Under overcast skies last Saturday, there seemed to be more vendors than ever at the Batesville Farmers’ Market. Instead of early risers pulling up at the crack of dawn, shoppers slept in, crowding the area around 10:30 a.m.
One who did arrive earlier was Chi Aune, Batesville, who makes this a stop after a YMCA Zumba class every week. “I buy all of my produce here,” she reports, giving multiple reasons. “It tastes better than the store. It’s fresher here. I like to support the local farmers. Prices are cheaper.” She beams, “I just love it. I know every farmer!”
Aune already had purchased cucumbers, Swiss chard, tomatoes, watermelon, cantaloupe, eggplant and corn. The only disappointment: Nobody was selling tiny cukes for pickling.
When asked what she likes to make with the produce, Aune recommended a smoothie (please see box) that is high in calcium and vitamin K.
Others don’t follow recipes at all, leaving the fruits and vegetables raw or simply cooked. That’s how Marty Tekulve, Batesville, was going to prepare tomatoes, green beans and corn. Rodger Meyers, Batesville, had just watched a PBS program about cancer-fighting foods. It recommended eating onions, fruits, olives and mushrooms, so there Meyers was, holding a bag of onions, peaches and radishes.
What has been his most unusual purchase at the market? A wooden hall tree created by Paul Borchelt, Batesville.
Because “we’re having a cookout with friends,” Rebecca Bolchalk, Batesville, was hunting for broccoli, watermelon, cantaloupe and tomatoes.
Others use the produce for such casual recipes they have memorized them. After Margie Walke, Batesville, bought corn to freeze, yellow squash, apples, tomatoes and cucumbers, she grabbed some brightly-colored gladioluses. “I had to buy flowers to feed the soul.”
She was looking forward to making a classic BLT (bacon, lettuce and tomato sandwich) and also a cucumber salad that her late mother, Margaret Walke, taught her to whip up. The ingredients have no fixed amounts: sliced cucumbers and onions, Miracle Whip, sugar, vinegar and celery seed. Walke laughs, “Sometimes it turns out better than other times.”
Mrala Edoc, Batesville, was particularly pleased with one purchase, white corn. “I have not found any all year!”
The King’s Daughters’ Hospital, Madison, nurse makes one crockpot favorite out of potatoes and green beans to take there. “It’s awesome. Everybody goes nuts over it at work.” She caramelizes onions and browns turkey kielbasa or Polish sausage, then adds those ingredients to the pot along with the trimmed green beans, cut-up potatoes and a little water. Let it cook overnight on low and season to taste with salt and pepper.
Even some gardeners go to the market to find produce they aren’t growing themselves. Joan Stephens, Batesville, who raises crops with husband Joe Stephens and sister-in-law Mary Stephens south of the city and has a market stand, barters their greens and vegetables for other items, such as goat cheese and beef.
Anna Moeller, 11, Batesville, was at the market searching for tomatillos for not one but two salsas she enjoys making (please see box) and liked the size of the ones the Stephenses grew. The student says her garden contains tomatoes, peas, carrots, lettuce, lima beans, radishes and peppers. According to mom Paulla Moeller, “It’s not big enough for her. She needs it bigger next year.”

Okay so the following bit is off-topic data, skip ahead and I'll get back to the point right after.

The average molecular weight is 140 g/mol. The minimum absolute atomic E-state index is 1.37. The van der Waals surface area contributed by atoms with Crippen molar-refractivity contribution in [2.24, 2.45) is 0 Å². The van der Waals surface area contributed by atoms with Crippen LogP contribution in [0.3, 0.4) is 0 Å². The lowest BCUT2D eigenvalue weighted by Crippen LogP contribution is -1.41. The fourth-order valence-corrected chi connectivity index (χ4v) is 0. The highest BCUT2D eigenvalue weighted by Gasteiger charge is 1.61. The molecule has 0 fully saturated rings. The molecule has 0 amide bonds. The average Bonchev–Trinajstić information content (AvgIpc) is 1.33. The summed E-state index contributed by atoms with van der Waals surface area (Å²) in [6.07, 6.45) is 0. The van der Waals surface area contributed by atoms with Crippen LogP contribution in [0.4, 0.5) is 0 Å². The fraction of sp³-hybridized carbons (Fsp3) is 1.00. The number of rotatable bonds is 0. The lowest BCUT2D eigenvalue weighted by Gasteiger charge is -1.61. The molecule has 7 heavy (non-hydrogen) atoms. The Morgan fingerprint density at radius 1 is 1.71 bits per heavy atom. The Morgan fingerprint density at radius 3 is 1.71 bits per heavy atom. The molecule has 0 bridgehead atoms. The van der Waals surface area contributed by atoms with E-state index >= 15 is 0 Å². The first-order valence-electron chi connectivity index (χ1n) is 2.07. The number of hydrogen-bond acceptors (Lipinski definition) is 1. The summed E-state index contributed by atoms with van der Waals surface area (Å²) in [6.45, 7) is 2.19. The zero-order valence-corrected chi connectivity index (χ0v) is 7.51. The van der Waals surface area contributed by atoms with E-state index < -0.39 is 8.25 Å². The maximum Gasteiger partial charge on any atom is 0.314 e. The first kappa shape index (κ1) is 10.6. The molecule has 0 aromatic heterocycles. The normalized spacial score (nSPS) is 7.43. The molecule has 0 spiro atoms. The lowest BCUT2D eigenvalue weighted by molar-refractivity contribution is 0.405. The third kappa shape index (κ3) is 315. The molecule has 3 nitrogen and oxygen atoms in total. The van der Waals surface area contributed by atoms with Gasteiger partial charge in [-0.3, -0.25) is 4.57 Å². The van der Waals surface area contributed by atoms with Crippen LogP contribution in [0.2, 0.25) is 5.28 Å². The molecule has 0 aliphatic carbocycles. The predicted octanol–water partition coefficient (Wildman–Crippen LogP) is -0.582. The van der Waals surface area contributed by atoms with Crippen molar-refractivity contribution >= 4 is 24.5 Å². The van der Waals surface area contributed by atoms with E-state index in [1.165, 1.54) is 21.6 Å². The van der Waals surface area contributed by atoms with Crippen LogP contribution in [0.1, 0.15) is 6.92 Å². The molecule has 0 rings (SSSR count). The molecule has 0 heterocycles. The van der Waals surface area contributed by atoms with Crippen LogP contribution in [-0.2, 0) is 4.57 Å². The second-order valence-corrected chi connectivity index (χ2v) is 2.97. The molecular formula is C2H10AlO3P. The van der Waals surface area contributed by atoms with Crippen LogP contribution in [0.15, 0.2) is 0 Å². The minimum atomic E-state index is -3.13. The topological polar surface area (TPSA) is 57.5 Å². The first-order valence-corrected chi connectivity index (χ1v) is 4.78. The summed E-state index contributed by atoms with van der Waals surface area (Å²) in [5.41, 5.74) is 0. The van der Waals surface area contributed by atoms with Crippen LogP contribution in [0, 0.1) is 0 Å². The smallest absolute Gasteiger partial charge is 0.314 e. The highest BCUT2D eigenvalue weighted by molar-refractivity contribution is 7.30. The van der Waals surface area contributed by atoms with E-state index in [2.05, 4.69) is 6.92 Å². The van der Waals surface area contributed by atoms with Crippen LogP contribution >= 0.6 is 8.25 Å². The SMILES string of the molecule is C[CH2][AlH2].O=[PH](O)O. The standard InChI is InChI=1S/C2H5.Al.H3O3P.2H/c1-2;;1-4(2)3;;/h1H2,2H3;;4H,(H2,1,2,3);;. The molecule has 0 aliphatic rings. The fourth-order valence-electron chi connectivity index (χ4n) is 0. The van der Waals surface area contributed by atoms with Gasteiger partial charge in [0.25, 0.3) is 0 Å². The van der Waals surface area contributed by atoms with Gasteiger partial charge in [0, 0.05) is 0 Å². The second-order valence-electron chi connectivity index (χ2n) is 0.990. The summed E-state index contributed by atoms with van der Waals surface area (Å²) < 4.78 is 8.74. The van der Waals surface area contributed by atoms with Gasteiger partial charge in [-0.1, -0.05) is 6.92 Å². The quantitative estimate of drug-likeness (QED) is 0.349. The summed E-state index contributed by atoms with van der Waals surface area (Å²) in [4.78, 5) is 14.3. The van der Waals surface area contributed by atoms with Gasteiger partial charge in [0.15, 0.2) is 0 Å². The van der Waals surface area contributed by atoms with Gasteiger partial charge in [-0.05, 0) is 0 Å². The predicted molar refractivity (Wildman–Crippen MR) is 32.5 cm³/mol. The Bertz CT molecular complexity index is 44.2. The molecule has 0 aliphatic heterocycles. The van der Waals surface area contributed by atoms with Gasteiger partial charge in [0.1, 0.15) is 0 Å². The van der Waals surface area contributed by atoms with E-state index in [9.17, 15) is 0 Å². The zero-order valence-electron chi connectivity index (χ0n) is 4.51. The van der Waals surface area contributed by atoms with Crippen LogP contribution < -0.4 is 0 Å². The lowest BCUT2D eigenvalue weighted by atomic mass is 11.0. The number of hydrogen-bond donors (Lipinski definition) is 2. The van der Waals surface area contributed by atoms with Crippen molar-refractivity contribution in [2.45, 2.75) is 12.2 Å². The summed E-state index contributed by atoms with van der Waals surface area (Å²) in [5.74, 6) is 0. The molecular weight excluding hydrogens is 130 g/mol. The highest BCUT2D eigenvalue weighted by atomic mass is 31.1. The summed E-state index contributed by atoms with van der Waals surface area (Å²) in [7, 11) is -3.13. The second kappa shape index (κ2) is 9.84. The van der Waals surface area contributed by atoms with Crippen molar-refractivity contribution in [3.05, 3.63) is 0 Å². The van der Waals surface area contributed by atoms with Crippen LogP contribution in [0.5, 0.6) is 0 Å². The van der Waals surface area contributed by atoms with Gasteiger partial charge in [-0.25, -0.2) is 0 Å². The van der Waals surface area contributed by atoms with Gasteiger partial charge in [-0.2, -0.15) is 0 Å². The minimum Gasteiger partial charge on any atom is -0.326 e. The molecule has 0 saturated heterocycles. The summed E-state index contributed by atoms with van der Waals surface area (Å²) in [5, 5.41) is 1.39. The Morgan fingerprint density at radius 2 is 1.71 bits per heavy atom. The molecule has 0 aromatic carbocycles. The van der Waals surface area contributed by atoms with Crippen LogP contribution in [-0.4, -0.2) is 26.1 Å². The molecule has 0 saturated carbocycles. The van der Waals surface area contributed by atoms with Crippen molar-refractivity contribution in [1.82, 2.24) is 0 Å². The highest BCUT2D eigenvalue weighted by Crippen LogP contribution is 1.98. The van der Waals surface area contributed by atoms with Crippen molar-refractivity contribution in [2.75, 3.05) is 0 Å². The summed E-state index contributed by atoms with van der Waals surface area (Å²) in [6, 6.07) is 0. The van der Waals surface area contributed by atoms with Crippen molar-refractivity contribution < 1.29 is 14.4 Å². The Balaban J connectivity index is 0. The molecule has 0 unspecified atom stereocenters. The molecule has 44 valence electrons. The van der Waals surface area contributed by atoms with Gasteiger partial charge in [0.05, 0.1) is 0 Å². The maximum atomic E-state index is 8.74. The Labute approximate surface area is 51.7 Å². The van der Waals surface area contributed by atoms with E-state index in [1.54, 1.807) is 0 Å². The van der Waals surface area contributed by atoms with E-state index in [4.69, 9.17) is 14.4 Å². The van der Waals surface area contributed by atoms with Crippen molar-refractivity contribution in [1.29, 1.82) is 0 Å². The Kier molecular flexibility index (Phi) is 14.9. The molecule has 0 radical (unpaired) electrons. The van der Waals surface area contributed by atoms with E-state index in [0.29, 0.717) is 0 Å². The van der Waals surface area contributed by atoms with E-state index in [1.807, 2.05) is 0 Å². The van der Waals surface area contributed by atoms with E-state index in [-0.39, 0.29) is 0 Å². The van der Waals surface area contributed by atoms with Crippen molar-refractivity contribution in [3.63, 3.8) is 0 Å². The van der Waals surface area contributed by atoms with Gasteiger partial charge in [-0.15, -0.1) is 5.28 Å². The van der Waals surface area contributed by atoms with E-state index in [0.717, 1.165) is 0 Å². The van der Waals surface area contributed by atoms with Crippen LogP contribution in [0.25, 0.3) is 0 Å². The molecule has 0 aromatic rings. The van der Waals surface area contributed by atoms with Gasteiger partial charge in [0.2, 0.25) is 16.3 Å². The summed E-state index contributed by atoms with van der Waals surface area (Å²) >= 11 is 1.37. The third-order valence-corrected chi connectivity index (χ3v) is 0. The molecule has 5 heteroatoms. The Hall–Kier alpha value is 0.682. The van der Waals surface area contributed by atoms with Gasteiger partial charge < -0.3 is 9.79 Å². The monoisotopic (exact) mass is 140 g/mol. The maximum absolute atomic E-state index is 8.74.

Debbie Blank can be contacted at firstname.lastname@example.org or 812-934-4343, Ext. 113.
Tomatillo Salsa Verde 1½ pounds tomatillos ½ cup chopped white onion ½ cup cilantro leaves 1 tablespoon fresh lime juice ¼ teaspoon sugar 2 jalapeño peppers Salt to taste Boil the tomatillos for about 5 minutes to soften. Drain. Place tomatillos, onions, cilantro, juice, sugar and peppers in a blender. Blend until all ingredients are chopped and mixed. Season to taste with salt. Cool in refrigerator. Serve with tortilla chips or as an accompaniment to Mexican dishes. - Anna Moeller Garden Salsa 4 large chopped tomatoes 1 chopped onion ½ cup chopped cilantro 3 cloves minced garlic 1 tablespoon lime juice 1 minced jalapeño pepper 1 diced tomatillo (optional) Salt to taste Chop and combine all ingredients. - Anna Moeller Green Smoothie This is a really tasty, healthy morning drink that makes you feel full. It helps your body absorb vitamins and minerals better throughout the day, and helps eliminate sodium from the body. 2-3 cups kale 1½ cups almond milk (40 calories per cup) 1 medium orange 1 banana 1 medium apple Chop the kale into 1-inch pieces. Put kale and almond milk into blender and blend on low speed for one minute until kale is finely chopped. Peel the orange and banana and chop into 1-inch pieces. Core the unpeeled apple and chop into 1-inch pieces. Add the fruit to the blender and mix on low speed for one minute, then on high speed for an additional minute or until smooth. Serves 2-3. If too thick, about a half cup of water can be added. A half tablespoon of flaxseed oil is optional. It's good for your heart and gives the smoothie a richer taste. Water or milk can be substituted for almond milk. Excess bananas can be peeled, cut into pieces and frozen in plastic bags, then added to smoothies as needed. - Chi Aune Blender Tomatillo Pizza Sauce 2 pounds tomatillos 2 serrano chiles or jalapeño peppers with seeds removed 1 small chopped red onion 2 cloves garlic 2 tablespoons cilantro 1 tablespoon oil Salt Bring water to a boil in pan, then add tomatillos and peppers and simmer for 5 minutes until softened. Remove with a slotted spoon. Place those vegetables in a blender with onion, garlic, cilantro and salt and whir until somewhat smooth. Cook in oil over medium heat until reduced. Spread on a pizza crust, top with Monterey Jack cheese and bake at 425 degrees until golden and cheese has melted. - Joan Stephens